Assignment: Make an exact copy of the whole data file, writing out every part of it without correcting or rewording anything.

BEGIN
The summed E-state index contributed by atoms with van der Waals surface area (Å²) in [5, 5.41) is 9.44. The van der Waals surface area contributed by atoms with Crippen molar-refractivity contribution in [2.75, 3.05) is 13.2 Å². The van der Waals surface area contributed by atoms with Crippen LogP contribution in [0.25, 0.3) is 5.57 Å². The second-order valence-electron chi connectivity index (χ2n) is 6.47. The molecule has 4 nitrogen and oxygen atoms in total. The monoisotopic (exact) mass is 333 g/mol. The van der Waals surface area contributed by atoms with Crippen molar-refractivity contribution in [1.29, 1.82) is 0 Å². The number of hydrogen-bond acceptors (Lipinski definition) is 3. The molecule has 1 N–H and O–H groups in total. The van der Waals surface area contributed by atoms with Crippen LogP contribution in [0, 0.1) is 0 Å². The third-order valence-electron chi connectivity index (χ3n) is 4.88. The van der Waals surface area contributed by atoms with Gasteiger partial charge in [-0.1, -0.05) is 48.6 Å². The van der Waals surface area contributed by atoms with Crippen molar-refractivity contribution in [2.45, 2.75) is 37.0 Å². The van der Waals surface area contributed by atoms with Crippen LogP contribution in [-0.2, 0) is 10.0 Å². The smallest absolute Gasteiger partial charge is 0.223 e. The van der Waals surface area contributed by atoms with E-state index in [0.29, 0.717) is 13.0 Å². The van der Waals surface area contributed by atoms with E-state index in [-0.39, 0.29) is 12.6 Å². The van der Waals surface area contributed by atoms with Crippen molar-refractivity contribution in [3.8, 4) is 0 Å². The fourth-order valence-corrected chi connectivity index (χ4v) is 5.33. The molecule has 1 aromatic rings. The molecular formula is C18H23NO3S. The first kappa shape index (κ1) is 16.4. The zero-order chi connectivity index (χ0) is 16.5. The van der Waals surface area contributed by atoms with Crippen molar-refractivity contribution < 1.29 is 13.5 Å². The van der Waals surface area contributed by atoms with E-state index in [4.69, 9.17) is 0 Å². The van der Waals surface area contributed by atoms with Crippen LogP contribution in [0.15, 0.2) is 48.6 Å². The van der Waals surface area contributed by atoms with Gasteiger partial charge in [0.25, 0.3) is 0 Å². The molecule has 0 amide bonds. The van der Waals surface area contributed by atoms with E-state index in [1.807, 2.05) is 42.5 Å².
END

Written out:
The summed E-state index contributed by atoms with van der Waals surface area (Å²) in [5, 5.41) is 9.44. The van der Waals surface area contributed by atoms with Crippen molar-refractivity contribution in [2.75, 3.05) is 13.2 Å². The van der Waals surface area contributed by atoms with Crippen LogP contribution in [0.25, 0.3) is 5.57 Å². The second-order valence-electron chi connectivity index (χ2n) is 6.47. The molecule has 4 nitrogen and oxygen atoms in total. The monoisotopic (exact) mass is 333 g/mol. The van der Waals surface area contributed by atoms with Crippen molar-refractivity contribution in [1.29, 1.82) is 0 Å². The number of hydrogen-bond acceptors (Lipinski definition) is 3. The molecule has 1 N–H and O–H groups in total. The van der Waals surface area contributed by atoms with Crippen LogP contribution in [0, 0.1) is 0 Å². The third-order valence-electron chi connectivity index (χ3n) is 4.88. The van der Waals surface area contributed by atoms with Gasteiger partial charge in [-0.1, -0.05) is 48.6 Å². The van der Waals surface area contributed by atoms with Crippen molar-refractivity contribution in [2.45, 2.75) is 37.0 Å². The van der Waals surface area contributed by atoms with Crippen LogP contribution in [-0.2, 0) is 10.0 Å². The smallest absolute Gasteiger partial charge is 0.223 e. The van der Waals surface area contributed by atoms with E-state index in [0.29, 0.717) is 13.0 Å². The van der Waals surface area contributed by atoms with E-state index in [-0.39, 0.29) is 12.6 Å². The van der Waals surface area contributed by atoms with Crippen molar-refractivity contribution in [3.8, 4) is 0 Å². The fourth-order valence-corrected chi connectivity index (χ4v) is 5.33. The molecule has 1 aromatic rings. The molecular formula is C18H23NO3S. The first kappa shape index (κ1) is 16.4. The zero-order chi connectivity index (χ0) is 16.5. The van der Waals surface area contributed by atoms with Crippen molar-refractivity contribution < 1.29 is 13.5 Å². The van der Waals surface area contributed by atoms with E-state index in [4.69, 9.17) is 0 Å². The van der Waals surface area contributed by atoms with Crippen LogP contribution in [0.15, 0.2) is 48.6 Å². The van der Waals surface area contributed by atoms with Gasteiger partial charge in [0.25, 0.3) is 0 Å². The molecule has 0 amide bonds. The van der Waals surface area contributed by atoms with E-state index in [1.807, 2.05) is 42.5 Å².